The English Court of Appeal has corrected a controversial High Court decision and ruled that an exclusion clause for “loss of profit, revenue [or] savings” did not preclude the claimant from recovering wasted expenditure following the defendant’s repudiation of the contract.
Soteria Insurance Limited (formerly CIS General Insurance Limited) (“CIS”) engaged IBM United Kingdom Limited (“IBM”) to supply a new IT system for CIS' insurance business and to manage it for 10 years, under a Master Services Agreement. However, IBM experienced difficulties with its sub-contractor, resulting in milestone dates being missed and CIS refusing to pay a milestone invoice. IBM then purported to terminate the contract based on CIS’ failure to pay.
CIS disputed IBM's right to terminate, treating IBM's termination as a repudiatory breach and purporting to accept the repudiation, bringing the contract to an end. CIS' primary claim against IBM was for £128 million in respect of wasted expenditure (and other losses) on the project to date. The costs claimed included £34.1 million paid to IBM, large sums paid to third party suppliers, management/secondee fees, and a significant £42 million claim for subordinated loan interest. The High Court Decision
Mrs Justice O’Farrell in the Technology and Construction Court found IBM's purported termination was a repudiatory breach. However, CIS was not entitled to recover its wasted expenditure as it was excluded by the contractual exclusion of “loss of profit, revenue [or] savings”. Mrs Justice O’Farrell’s reasoning was that wasted expenditure should be treated as a form of expectation loss, subject to the overriding compensatory principle.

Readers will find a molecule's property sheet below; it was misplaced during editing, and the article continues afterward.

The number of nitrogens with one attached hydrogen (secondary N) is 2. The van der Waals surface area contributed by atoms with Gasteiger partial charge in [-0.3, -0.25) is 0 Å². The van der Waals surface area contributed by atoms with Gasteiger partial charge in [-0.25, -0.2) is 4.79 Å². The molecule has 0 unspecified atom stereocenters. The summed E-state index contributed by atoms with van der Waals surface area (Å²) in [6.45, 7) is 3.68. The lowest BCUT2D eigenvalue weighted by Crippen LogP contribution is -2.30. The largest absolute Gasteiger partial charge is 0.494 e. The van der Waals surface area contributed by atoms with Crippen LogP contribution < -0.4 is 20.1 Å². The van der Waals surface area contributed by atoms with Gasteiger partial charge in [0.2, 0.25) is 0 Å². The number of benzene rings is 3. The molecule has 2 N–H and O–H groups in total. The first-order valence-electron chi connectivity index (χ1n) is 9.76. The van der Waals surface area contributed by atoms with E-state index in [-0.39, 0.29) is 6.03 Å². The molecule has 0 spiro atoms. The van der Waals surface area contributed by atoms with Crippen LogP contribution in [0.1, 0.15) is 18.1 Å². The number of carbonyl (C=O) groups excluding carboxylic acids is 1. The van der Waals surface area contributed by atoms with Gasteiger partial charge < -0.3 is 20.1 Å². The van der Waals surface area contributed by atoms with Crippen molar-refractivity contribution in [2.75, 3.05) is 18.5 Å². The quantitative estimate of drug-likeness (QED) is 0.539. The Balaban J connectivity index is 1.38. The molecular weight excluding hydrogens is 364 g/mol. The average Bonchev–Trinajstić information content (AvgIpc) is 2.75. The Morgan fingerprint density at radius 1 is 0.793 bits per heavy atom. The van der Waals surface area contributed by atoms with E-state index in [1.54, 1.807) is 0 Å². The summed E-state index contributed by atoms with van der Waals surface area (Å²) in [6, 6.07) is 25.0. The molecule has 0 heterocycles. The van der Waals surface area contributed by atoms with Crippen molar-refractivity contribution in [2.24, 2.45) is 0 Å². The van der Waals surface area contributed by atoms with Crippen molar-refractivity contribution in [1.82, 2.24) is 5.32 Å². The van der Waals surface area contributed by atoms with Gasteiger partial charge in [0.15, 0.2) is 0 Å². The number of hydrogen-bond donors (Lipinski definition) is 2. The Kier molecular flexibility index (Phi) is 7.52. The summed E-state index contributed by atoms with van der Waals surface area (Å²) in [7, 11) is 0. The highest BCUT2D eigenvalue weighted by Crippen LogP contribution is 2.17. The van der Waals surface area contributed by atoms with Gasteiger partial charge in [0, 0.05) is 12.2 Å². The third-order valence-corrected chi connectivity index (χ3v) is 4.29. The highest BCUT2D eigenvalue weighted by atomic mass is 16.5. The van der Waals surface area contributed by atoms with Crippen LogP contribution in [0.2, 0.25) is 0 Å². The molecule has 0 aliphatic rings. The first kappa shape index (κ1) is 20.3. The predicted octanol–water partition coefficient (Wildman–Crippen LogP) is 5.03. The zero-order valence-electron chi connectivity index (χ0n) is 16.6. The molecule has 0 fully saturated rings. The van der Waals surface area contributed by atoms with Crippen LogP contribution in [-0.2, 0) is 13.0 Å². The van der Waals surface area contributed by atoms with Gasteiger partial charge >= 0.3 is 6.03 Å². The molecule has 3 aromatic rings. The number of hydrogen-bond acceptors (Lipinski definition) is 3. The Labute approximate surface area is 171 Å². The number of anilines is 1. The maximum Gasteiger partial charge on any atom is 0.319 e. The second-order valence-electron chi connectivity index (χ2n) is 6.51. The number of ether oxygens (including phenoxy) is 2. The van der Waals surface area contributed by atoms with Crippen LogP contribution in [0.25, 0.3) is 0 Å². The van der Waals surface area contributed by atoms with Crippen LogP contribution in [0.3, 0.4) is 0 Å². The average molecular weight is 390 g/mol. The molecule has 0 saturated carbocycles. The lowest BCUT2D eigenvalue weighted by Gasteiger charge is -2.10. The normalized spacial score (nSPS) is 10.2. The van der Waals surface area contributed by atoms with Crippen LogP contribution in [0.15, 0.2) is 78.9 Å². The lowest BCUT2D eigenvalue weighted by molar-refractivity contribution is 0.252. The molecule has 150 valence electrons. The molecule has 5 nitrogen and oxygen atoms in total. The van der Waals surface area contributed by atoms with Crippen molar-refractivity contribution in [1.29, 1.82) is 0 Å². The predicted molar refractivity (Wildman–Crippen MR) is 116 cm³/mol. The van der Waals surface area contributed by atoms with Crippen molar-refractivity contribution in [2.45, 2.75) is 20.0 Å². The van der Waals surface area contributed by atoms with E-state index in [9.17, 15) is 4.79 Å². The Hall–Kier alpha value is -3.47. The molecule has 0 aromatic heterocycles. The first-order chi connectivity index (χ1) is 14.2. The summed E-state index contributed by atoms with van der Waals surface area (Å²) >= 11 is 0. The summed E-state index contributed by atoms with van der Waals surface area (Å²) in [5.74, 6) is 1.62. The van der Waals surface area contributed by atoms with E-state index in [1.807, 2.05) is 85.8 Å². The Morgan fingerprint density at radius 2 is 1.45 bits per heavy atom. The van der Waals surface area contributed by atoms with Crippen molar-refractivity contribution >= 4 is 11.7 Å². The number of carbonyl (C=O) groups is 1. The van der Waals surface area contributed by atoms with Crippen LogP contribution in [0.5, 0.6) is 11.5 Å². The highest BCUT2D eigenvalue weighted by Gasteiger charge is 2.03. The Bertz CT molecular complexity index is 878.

The Court of Appeal provided five separate reasons for disagreeing with the TCC decision.
The disputed exclusion clause precluded recovery of “loss of profit, revenue [or] savings” as well as “data…goodwill [or] reputation” and indirect or consequential losses. On a natural and ordinary reading of the clause, wasted expenditure was not expressly referred to, nor did the language used cover wasted expenditure.
The fact that the exclusion clause specifically excluded a number of particular types of losses supported the conclusion that the parties had consciously elected not to refer to wasted expenditure.
When interpreting exclusion clauses, particular rules of construction come in to play: specifically, very clear language is needed to show that a party has intentionally given up its right to a particular form of compensation. The more valuable the right, and the more extreme the consequences of non-performance, the higher…